The financial landscape evolves fast, with banks and credit unions constantly seeking ways to enhance their services, stay competitive, and comply with laws and regulations. One significant challenge they face is the conversion of their card processors – a complex and mission-critical task that can benefit from the expertise of a consulting partner.
It’s not every day that a phrase as vague and slanted as “junk fees” becomes an actual legislative term, but here we are. In various statements, the White House and the Consumer Financial Protection Bureau (CFPB) have defined junk fees as “hidden or unexpected fees” and “increasingly sophisticated tools to disguise the true price consumers face.”
Although President Biden highlighted hotel resort fees, concert ticket services, and airline surcharges in his State of the Union address, the CFPB has also pushed to lower the cap for most credit card late fees from roughly $30 to $8. Limiting or eliminating NSF/overdraft fees is also high on the agency’s agenda.
Banks and credit unions interested in offering Buy Now, Pay Later (BNPL) services should be pleased with the latest report from the Consumer Financial Protection Bureau (CFPB).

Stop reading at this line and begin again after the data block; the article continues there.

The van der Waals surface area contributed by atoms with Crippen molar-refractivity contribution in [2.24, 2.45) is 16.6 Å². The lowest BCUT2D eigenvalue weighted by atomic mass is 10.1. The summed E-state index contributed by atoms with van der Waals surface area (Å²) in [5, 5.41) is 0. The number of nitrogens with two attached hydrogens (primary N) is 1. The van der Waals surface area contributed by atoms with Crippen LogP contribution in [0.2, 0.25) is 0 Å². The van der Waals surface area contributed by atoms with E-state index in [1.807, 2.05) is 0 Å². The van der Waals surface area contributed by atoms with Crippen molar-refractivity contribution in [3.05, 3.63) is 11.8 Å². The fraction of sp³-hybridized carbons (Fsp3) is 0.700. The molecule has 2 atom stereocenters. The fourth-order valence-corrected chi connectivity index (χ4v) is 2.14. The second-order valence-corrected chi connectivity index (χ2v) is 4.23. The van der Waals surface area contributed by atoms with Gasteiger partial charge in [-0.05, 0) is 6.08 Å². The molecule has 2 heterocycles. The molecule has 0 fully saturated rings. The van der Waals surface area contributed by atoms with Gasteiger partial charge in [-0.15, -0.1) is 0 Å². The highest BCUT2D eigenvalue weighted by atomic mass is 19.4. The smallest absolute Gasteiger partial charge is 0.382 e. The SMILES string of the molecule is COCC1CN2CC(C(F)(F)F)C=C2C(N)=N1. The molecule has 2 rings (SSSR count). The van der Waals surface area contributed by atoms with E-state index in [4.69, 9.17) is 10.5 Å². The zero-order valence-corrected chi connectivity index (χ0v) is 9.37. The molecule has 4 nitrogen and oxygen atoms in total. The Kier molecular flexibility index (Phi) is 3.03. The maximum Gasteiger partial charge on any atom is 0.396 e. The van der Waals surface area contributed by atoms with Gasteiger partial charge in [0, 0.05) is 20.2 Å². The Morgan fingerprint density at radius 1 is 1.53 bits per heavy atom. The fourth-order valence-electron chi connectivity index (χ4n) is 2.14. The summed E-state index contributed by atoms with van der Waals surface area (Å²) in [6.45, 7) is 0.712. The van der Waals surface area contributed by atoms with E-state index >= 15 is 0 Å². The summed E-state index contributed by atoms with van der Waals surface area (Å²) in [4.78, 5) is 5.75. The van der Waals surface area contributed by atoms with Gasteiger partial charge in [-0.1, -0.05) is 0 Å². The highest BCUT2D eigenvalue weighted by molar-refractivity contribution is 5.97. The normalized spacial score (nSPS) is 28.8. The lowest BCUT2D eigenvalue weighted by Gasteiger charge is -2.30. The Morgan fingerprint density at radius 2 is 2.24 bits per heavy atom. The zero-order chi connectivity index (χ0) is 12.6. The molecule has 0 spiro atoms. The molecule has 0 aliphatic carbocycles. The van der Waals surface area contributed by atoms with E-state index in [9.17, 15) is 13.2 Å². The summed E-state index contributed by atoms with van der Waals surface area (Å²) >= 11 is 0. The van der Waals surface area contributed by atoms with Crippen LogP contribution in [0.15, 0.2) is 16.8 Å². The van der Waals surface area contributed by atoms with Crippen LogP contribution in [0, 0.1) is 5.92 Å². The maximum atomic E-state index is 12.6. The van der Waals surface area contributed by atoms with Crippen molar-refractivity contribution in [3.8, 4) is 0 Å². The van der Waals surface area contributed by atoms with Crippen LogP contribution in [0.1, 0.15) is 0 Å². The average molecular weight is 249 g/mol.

Many FIs have been reluctant to dive into the popular consumer offering, largely due to uncertainty over the regulatory environment. SRM asserted in a recent report that banks and credit unions have the experience and tools necessary to handle regulatory scrutiny.
Ever since the Durbin Amendment upended the debit card industry in 2010, insiders have speculated that Sen. Richard Durbin (D-Ill.) would eventually pursue similar changes to the credit card industry.
Sen. Durbin made it known during a May 2022 Senate Judiciary Committee meeting that credit card reform was in his crosshairs. As inflation rose, he found a bipartisan partner in Sen. Roger Marshal (R-Kan.) and introduced bill S.4674, the Credit Card Competition Action of 2022.
This bill reflects many principles Reg II applied to routing, intending to increase competition and reduce merchant costs. If this bill becomes law, it will have significant consequences for issuers and consumers, potentially completely upending credit access as we know it today. It could also lead some issuers to dial back rewards and benefits.
Banks and credit unions must prepare for some consumer payments and credit quality turbulence.
Consumer prices rose by an astounding 9.1% by June from a year earlier – a 41-year high – causing the average American to spend roughly $460 more per month than they did a year ago, according to Moody’s Analytics Senior Economist Ryan Sweet.
Inflation has led the Federal Reserve to get aggressive with interest rates, including a 75-basis-point hike earlier this month. There is talk the Fed could opt for an unprecedented 100-basis-point increase in light of the June data.
Rising rates could deal another blow to consumers already facing higher costs for goods.